Interview: Alex Buenaventura

How can banks be more responsive to the needs of the agriculture and fisheries sector?

ALEX BUENAVENTURA: In order to provide small farmers with easy access to sustainable banking and vertically integrated support services, our strategy in 2017 will be to pilot the creation of non-bank agri-business corporations using the corporative small farms consolidation and management services business model. This programme is crafted to not only provide further funding to agriculture, but also to enable small farmers to be more productive and profitable through increased funding participation from the commercial banking system for plantation style of operations ranging from production to processing. Initially, a share of 19% of the corporative will be owned by Land Bank, and 51% will be owned by big private agri-processing corporations as part of their corporate social responsibility requirement for rural development. Small farmers will buy shares from Land Bank and from unsubscribed shares of the corporative until they collectively own 49% of the corporative. This model will allow for the consolidation of large tracks of land, allowing everyone in a given area — provided they are small landowners — to participate by signing a farm management agreement with the corporative. Whether one is an agrarian reform beneficiary or an individual titled landowner, any type of small farmer can qualify as part of this programme. The corporative will distribute 60% of allowable dividends every semester to farmers pro-rata according to their land area contribution; only 40% of allowable dividends will be distributed according to equity. For example, an agrarian reform community with 300 ha of collectively owned land granted through a Certificate of Land Ownership Award (CLOA) can be distributed among 300 CLOA title co-owner agrarian reform beneficiaries at 1 ha each. These farmers are then able to sign an individual 1-ha farm management agreement with the corporative. This agreement will stipulate that 90% of allowable dividends generated through the corporative harvest every six months for rice production will be distributed to all farmers pro-rata according to each farms’ individual land area ownership and their contribution to the collective.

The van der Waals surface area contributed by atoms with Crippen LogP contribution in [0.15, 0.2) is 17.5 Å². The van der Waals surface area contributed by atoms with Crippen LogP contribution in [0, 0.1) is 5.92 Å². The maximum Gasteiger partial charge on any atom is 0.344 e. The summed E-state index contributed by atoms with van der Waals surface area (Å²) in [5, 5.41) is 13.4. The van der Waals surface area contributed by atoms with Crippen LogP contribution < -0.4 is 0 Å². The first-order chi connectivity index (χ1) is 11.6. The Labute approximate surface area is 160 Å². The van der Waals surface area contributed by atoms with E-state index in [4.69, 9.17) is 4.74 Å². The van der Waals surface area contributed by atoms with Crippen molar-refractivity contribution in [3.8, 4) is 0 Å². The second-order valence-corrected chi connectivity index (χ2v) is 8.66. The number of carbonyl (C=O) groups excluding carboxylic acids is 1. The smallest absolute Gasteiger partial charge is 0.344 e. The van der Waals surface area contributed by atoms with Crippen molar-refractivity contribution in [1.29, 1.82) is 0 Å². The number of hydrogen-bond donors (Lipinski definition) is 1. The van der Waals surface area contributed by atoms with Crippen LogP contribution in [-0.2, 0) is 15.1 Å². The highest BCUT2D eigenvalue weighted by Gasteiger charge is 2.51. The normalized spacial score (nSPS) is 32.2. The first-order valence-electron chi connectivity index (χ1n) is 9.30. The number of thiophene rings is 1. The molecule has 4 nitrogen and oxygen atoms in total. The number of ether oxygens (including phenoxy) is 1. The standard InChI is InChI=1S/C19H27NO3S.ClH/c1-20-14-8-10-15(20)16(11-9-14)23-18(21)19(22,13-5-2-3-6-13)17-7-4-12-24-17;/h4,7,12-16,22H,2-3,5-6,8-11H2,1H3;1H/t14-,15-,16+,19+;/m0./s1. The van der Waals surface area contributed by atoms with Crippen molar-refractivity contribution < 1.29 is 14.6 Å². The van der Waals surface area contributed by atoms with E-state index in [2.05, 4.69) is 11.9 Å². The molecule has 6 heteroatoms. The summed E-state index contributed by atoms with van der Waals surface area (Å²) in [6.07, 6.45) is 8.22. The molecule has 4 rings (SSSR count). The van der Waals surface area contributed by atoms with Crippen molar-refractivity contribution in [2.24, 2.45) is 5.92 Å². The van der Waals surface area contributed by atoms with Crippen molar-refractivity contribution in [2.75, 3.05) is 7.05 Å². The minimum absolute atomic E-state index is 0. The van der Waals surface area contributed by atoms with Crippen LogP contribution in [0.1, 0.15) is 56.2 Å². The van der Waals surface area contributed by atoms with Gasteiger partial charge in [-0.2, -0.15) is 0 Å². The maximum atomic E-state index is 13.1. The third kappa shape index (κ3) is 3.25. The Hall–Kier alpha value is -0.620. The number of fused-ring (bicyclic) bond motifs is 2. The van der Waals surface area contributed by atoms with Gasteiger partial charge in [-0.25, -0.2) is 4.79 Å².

What factors have impeded commercial bank lending to the agriculture and fisheries sector?

BUENAVENTURA: Commercial banks have not had good experiences lending to the agriculture and fisheries sector since the early 1970s, when the collateral free supervised credit programme began, which lent to small farmers and fisher folk through the formation of a selda (joint-liability group) of five to seven farmers. The creation of the rural banking system was mainly to enforce this government programme, which continued through the 1980s, when lending was done through the formation of larger groups called cooperatives, associations, agrarian reform communities and joint-liability groups of many farmers within mostly contiguous farm areas. In this model, rural banks borrowed from the central bank at 1% interest and became the conduits for supervised credit loans. This caused the closure of many rural banks because of non-repayment by many seldas and cooperatives and because of a high concentration of small agriculture loans in their total loan portfolio. This very poor repayment record has impeded commercial banks from participating in lending to small farmers and fisher folk. Instead, commercial banks have been actively lending to big agri-business corporations.

Approximately $1.8m worth of Land Bank loans to the agriculture and fisheries sector were written off over the past decade due to bad credit. Land Bank has continued to grant microcredit rediscounting lines to cooperatives and rural banks; however, qualification requirements to borrow needed to become more stringent. While we have expanded the number of programmes for farming cooperatives, access to these services has become difficult because of the threeyear profitable financial track record requirement.